Tech-enabled inclusive reading: bridging gaps in educational accessibility

Reading for learning is undeniably an essential element of academic success (e.g., Miller and Merdian, 2020). However, it is equally important to recognise the challenges some learners face when engaging with text.

Ensuring inclusivity in reading means providing all students, regardless of disabilities, language proficiency, or learning styles, with the means to access, engage with, and understand the learning material.

Contemporary technology offers a range of solutions to meet diverse reading needs and it is important that educators familiarise themselves with these technologies and promote their use among students. Adopting such a proactive and positive stance, as highlighted by Lin and Yu (2023), is essential for encouraging students to explore and use various reading solutions. This approach contributes to creating a more inclusive learning environment that benefits all students.

Our recent Light Lunch session delved into this topic, featuring guest speakers Dr. Andrew MacFarlane,
Dr. Tracey Booth, Jessica Wykes, and Sumayyah Islam. They shared their experiences with various reading tools and formats, offering valuable insights on how these technologies enhance learning and accommodate diverse needs.

The discussion revolved around the following topics:

  1. The diversity of reading tools and their impact.
  2. Challenges and limitations of existing reading technologies.
  3. Strategies to encourage students to use reading tools.

Below is a summary of the discussion:

1)    The diversity of reading tools and their impact

Dr Andrew Macfarlane spoke about his use of Read and Write, a standalone application that aids in proofreading by reading text aloud. He highlighted the importance of having a larger font size for easier reading and the benefits of multimodal access, where text is read and displayed simultaneously. This approach particularly helps in catching grammatical errors or awkward sentences.

Dr Tracey Booth shared a different perspective. Despite trying various tools, she has not found one that fits all situations or addresses her specific reading difficulties. The ability to control text presentation, like changing font type, size, and line spacing, has been crucial for her. She finds reading on an e-reader more comfortable but noted its limitations with academic papers or textbooks.

Jessica Wykes discussed her familiarity with tools like Immersive Reader and shared her experience in supporting students who use specialist assistive technologies. These tools, including magnifier readers like ZoomText and screen readers like JAWS and NVDA, are integral for students with visual impairments. She also mentioned other eBook readers like Thorium and Dolphin Easy Reader that offer a more natural reading experience.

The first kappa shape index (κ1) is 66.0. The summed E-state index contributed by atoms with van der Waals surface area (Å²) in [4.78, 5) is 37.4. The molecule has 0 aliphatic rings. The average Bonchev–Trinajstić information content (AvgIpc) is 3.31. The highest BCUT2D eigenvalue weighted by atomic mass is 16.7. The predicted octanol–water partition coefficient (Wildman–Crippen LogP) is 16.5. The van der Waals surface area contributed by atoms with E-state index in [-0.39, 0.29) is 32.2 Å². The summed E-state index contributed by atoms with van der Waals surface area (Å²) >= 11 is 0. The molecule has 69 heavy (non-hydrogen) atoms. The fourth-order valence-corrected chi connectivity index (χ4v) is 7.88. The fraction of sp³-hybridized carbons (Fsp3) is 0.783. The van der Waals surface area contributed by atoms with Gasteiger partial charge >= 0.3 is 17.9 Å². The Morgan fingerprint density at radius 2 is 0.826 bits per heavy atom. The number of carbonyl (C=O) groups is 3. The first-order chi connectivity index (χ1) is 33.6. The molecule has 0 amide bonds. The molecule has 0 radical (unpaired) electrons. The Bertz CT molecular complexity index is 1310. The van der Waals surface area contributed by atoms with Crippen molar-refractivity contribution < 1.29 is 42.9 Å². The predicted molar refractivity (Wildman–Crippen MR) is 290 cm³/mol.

Sumayyah Islam shared her use of an iPad for reading ePub files and the significant impact of the Ally tool – available to students via Moodle – in annotating and changing the colour of pages. As a computer science student, she found that using colour schemes in coding to highlight similar parts of the code was particularly helpful.

She emphasised the importance of introducing tools like Ally in induction workshops, as they benefit all students, not just those with disabilities.

2)    Challenges and limitations of existing reading technologies

The speakers did not shy away from discussing the challenges they face. One common theme was the recognition that one size does not fit all. Personalising the reading experience to cater to individual needs is crucial. The cost of experimenting with different tools and technologies, specifically, the required time and effort to try the tools and features, was also highlighted as a significant barrier.

Another challenge is the compatibility and interoperability of these tools with various formats. Educators like Tracey Booth pointed out the need for awareness among students about the availability of these tools and the importance of screening for learning difficulties like dyslexia.

3)    Strategies to encourage students to use reading tools

The speakers discussed the importance of encouraging students to experiment with different formats, raising awareness, and universally promoting tools. As for the future, integrating the ePub format into library platforms, as emphasised by Jessica Wykes, can enhance the accessibility and inclusivity of reading. She also proposed the concept of a “reading lab”, where students could test various hardware and software to determine what best suits their reading needs.

The discussion concluded with personal stories, emphasising the need for early diagnosis and support for learning difficulties. The speakers’ experiences highlighted the importance of not just having the right tools but also ensuring that students are aware of and comfortable using them.

The insights from this discussion highlight the dynamic nature of reading in the digital era. The range of tools available can significantly enhance the reading experience, catering to diverse needs and learning styles. However, awareness, accessibility, and personalisation remain key challenges that educators and students must navigate. As technology continues to evolve, so must our approach to reading and learning, ensuring that everyone has the tools they need to succeed.

Dr Sylwia Frankowska-Takhari, Digital Accessibility, LEaD


Lin, Y. and Yu, Z. (2023) Extending Technology Acceptance Model to higher-education students’ use of digital academic reading tools on computers. Int J Educ Technol High Educ 20, 34.

Miller, K. and Merdian, H. (2020) “It’s not a waste of time!” Academics’ views on the role and function of academic reading: A thematic analysis. Journal of University Teaching and Learning Practice, 17(2), pp. 20-35.

Image source: iStock (licensed: 2094680071)

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